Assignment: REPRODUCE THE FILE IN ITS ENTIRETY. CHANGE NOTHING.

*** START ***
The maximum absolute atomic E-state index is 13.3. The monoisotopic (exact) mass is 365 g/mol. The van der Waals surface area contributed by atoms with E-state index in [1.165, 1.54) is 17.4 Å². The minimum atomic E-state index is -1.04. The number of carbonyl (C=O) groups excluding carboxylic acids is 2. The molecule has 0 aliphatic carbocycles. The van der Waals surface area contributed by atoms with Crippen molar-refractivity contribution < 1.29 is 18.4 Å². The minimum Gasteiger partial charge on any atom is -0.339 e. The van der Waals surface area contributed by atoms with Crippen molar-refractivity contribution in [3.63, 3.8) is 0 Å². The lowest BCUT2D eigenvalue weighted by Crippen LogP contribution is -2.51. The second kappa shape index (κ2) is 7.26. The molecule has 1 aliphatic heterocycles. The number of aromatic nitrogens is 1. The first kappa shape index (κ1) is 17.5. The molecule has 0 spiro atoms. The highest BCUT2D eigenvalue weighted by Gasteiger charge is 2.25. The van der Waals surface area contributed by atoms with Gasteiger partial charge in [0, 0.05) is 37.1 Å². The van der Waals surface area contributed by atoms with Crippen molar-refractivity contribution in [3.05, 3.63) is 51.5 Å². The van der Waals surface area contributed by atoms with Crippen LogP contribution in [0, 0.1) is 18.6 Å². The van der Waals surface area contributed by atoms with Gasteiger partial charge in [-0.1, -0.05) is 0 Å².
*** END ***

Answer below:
The maximum absolute atomic E-state index is 13.3. The monoisotopic (exact) mass is 365 g/mol. The van der Waals surface area contributed by atoms with E-state index in [1.165, 1.54) is 17.4 Å². The minimum atomic E-state index is -1.04. The number of carbonyl (C=O) groups excluding carboxylic acids is 2. The molecule has 0 aliphatic carbocycles. The van der Waals surface area contributed by atoms with Crippen molar-refractivity contribution < 1.29 is 18.4 Å². The minimum Gasteiger partial charge on any atom is -0.339 e. The van der Waals surface area contributed by atoms with Crippen molar-refractivity contribution in [3.63, 3.8) is 0 Å². The lowest BCUT2D eigenvalue weighted by Crippen LogP contribution is -2.51. The second kappa shape index (κ2) is 7.26. The molecule has 1 aliphatic heterocycles. The number of aromatic nitrogens is 1. The first kappa shape index (κ1) is 17.5. The molecule has 0 spiro atoms. The highest BCUT2D eigenvalue weighted by Gasteiger charge is 2.25. The van der Waals surface area contributed by atoms with Gasteiger partial charge in [0, 0.05) is 37.1 Å². The van der Waals surface area contributed by atoms with Crippen molar-refractivity contribution in [3.05, 3.63) is 51.5 Å². The van der Waals surface area contributed by atoms with Crippen LogP contribution in [0, 0.1) is 18.6 Å². The van der Waals surface area contributed by atoms with Gasteiger partial charge in [-0.1, -0.05) is 0 Å².